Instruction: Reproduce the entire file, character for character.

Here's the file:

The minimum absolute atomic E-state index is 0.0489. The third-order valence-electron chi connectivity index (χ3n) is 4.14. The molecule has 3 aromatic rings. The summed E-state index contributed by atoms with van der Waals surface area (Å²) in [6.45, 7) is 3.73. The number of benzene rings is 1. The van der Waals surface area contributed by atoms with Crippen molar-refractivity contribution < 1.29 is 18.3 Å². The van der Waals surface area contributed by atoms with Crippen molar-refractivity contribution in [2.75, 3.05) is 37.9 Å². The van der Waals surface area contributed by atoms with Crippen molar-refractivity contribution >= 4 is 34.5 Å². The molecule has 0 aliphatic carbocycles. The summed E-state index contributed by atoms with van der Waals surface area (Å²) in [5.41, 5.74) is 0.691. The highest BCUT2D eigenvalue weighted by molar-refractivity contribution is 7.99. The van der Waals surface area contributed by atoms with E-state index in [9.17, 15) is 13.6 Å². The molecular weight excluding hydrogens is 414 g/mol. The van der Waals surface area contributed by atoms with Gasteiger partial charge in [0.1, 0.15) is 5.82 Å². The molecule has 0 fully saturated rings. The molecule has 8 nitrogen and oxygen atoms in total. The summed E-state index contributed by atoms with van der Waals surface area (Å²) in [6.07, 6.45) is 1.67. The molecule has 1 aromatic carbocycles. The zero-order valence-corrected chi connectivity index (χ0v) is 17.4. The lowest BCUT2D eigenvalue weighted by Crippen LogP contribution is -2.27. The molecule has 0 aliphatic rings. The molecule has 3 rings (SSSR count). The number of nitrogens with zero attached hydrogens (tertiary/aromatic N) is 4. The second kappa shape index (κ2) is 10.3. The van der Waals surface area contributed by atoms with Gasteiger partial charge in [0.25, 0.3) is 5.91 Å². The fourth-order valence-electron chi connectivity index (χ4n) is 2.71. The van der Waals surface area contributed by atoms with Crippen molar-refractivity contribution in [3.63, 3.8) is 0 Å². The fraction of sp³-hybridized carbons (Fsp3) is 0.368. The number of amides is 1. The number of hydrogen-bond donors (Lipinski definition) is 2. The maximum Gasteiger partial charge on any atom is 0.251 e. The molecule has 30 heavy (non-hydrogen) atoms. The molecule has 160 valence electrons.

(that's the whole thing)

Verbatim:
The minimum absolute atomic E-state index is 0.0489. The third-order valence-electron chi connectivity index (χ3n) is 4.14. The molecule has 3 aromatic rings. The summed E-state index contributed by atoms with van der Waals surface area (Å²) in [6.45, 7) is 3.73. The number of benzene rings is 1. The van der Waals surface area contributed by atoms with Crippen molar-refractivity contribution < 1.29 is 18.3 Å². The van der Waals surface area contributed by atoms with Crippen molar-refractivity contribution in [2.75, 3.05) is 37.9 Å². The van der Waals surface area contributed by atoms with Crippen molar-refractivity contribution >= 4 is 34.5 Å². The molecule has 0 aliphatic carbocycles. The summed E-state index contributed by atoms with van der Waals surface area (Å²) in [5.41, 5.74) is 0.691. The highest BCUT2D eigenvalue weighted by molar-refractivity contribution is 7.99. The van der Waals surface area contributed by atoms with E-state index in [9.17, 15) is 13.6 Å². The molecular weight excluding hydrogens is 414 g/mol. The van der Waals surface area contributed by atoms with Gasteiger partial charge in [0.1, 0.15) is 5.82 Å². The molecule has 0 fully saturated rings. The molecule has 8 nitrogen and oxygen atoms in total. The summed E-state index contributed by atoms with van der Waals surface area (Å²) in [6.07, 6.45) is 1.67. The molecule has 1 aromatic carbocycles. The zero-order valence-corrected chi connectivity index (χ0v) is 17.4. The lowest BCUT2D eigenvalue weighted by Crippen LogP contribution is -2.27. The molecule has 0 aliphatic rings. The molecule has 3 rings (SSSR count). The number of nitrogens with zero attached hydrogens (tertiary/aromatic N) is 4. The second kappa shape index (κ2) is 10.3. The van der Waals surface area contributed by atoms with Gasteiger partial charge in [0.25, 0.3) is 5.91 Å². The fourth-order valence-electron chi connectivity index (χ4n) is 2.71. The van der Waals surface area contributed by atoms with Crippen molar-refractivity contribution in [3.63, 3.8) is 0 Å². The fraction of sp³-hybridized carbons (Fsp3) is 0.368. The number of amides is 1. The number of hydrogen-bond donors (Lipinski definition) is 2. The maximum Gasteiger partial charge on any atom is 0.251 e. The molecule has 30 heavy (non-hydrogen) atoms. The molecule has 160 valence electrons.